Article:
Just checked Guibo and all rear drive shafts/diff and everything looks great and is tight.

Next up, i will try the Dmax method of a hard sweeping left hand turn and listen to see if the noise gets louder. Then I will repeat with a hard sweeping right hand turn and listen for the same things... thanks for the advice!
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Old 08-06-2012, 02:26 PM   #7
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Wheel bearings are famous for noise in these cars along with drive shaft center support bearings and guibo. Also make sure the exhaust hangers are not compressed and the exhaust touching anything under the car.

You need to spend about $15 for one of these -

http://www.amazon.com/Lisle-52500-Me.../dp/B0002SQYSM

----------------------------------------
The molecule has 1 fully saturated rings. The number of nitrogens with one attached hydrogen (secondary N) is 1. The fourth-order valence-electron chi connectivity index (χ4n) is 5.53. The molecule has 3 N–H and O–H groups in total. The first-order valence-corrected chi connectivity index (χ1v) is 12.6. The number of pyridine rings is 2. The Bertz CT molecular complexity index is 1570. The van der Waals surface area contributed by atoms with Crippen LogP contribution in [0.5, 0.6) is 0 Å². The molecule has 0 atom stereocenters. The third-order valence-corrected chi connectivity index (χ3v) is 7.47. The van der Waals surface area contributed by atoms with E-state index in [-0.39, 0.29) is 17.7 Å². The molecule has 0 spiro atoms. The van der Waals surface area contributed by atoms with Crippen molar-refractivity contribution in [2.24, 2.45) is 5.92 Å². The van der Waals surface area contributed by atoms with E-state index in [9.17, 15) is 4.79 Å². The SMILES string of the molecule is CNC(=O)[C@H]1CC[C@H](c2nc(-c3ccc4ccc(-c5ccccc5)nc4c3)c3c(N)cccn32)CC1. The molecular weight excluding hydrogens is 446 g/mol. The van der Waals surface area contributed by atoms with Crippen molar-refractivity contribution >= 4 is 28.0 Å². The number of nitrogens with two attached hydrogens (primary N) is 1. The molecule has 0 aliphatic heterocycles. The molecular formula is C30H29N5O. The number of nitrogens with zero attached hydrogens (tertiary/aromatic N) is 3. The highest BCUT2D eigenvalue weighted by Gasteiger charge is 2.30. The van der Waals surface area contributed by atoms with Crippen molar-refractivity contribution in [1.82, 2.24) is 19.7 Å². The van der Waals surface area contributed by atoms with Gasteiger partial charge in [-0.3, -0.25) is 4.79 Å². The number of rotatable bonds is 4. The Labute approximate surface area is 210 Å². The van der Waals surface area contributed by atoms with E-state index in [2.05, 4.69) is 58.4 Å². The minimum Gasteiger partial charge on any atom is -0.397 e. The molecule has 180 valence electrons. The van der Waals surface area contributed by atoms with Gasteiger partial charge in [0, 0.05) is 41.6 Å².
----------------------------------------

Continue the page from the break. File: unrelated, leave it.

You can easily compare side to side and most likely isolate your problem easily with a mechanics stethoscope. Wheel bearing are best tested under load, but with a stethoscope, usually under no load you can hear the coffee grinder noise when spinning the wheel while probing the hub with the end of the stethoscope.
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Old 08-06-2012, 02:30 PM   #8
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Originally Posted by jfoj View Post
Wheel bearings are famous for noise in these cars along with drive shaft center support bearings and guibo. Also make sure the exhaust hangers are not compressed and the exhaust touching anything under the car.

You need to spend about $15 for one of these -

http://www.amazon.com/Lisle-52500-Me.../dp/B0002SQYSM

You can easily compare side to sit and most likely isolate your problem easily with a mechanics stethoscope. Wheel bearing are best tested under load, but with a stethoscope, usually under no load you can hear the coffee grinder noise when spinning the wheel.